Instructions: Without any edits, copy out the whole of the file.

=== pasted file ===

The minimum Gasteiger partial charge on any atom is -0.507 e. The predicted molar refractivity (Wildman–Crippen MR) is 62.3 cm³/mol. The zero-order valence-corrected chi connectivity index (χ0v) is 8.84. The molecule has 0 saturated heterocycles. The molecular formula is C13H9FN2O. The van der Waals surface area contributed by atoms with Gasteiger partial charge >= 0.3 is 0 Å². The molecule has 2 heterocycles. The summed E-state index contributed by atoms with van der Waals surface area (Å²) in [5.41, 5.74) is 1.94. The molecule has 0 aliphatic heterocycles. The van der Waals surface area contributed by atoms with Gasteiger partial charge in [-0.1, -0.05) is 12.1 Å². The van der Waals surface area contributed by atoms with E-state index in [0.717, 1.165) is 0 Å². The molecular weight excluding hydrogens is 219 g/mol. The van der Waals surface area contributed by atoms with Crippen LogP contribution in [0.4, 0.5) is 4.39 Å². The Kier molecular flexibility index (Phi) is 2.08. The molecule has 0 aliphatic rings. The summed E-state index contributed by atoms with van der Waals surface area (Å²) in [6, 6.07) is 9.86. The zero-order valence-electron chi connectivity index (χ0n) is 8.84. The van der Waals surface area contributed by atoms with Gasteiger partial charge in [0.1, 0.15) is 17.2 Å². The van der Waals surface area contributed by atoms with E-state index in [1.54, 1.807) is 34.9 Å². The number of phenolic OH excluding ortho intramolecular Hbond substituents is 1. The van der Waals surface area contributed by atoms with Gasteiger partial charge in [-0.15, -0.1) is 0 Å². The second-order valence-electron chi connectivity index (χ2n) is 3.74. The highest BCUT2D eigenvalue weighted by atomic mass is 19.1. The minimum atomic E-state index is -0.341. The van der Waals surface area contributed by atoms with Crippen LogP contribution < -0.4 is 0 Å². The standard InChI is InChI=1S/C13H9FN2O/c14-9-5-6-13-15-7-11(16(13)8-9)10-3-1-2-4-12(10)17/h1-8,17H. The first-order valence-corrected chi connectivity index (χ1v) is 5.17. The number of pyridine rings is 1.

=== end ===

The minimum Gasteiger partial charge on any atom is -0.507 e. The predicted molar refractivity (Wildman–Crippen MR) is 62.3 cm³/mol. The zero-order valence-corrected chi connectivity index (χ0v) is 8.84. The molecule has 0 saturated heterocycles. The molecular formula is C13H9FN2O. The van der Waals surface area contributed by atoms with Gasteiger partial charge >= 0.3 is 0 Å². The molecule has 2 heterocycles. The summed E-state index contributed by atoms with van der Waals surface area (Å²) in [5.41, 5.74) is 1.94. The molecule has 0 aliphatic heterocycles. The van der Waals surface area contributed by atoms with Gasteiger partial charge in [-0.1, -0.05) is 12.1 Å². The van der Waals surface area contributed by atoms with E-state index in [0.717, 1.165) is 0 Å². The molecular weight excluding hydrogens is 219 g/mol. The van der Waals surface area contributed by atoms with Crippen LogP contribution in [0.4, 0.5) is 4.39 Å². The Kier molecular flexibility index (Phi) is 2.08. The molecule has 0 aliphatic rings. The summed E-state index contributed by atoms with van der Waals surface area (Å²) in [6, 6.07) is 9.86. The zero-order valence-electron chi connectivity index (χ0n) is 8.84. The van der Waals surface area contributed by atoms with Gasteiger partial charge in [0.1, 0.15) is 17.2 Å². The van der Waals surface area contributed by atoms with E-state index in [1.54, 1.807) is 34.9 Å². The number of phenolic OH excluding ortho intramolecular Hbond substituents is 1. The van der Waals surface area contributed by atoms with Gasteiger partial charge in [-0.15, -0.1) is 0 Å². The second-order valence-electron chi connectivity index (χ2n) is 3.74. The highest BCUT2D eigenvalue weighted by atomic mass is 19.1. The minimum atomic E-state index is -0.341. The van der Waals surface area contributed by atoms with Crippen LogP contribution < -0.4 is 0 Å². The standard InChI is InChI=1S/C13H9FN2O/c14-9-5-6-13-15-7-11(16(13)8-9)10-3-1-2-4-12(10)17/h1-8,17H. The first-order valence-corrected chi connectivity index (χ1v) is 5.17. The number of pyridine rings is 1.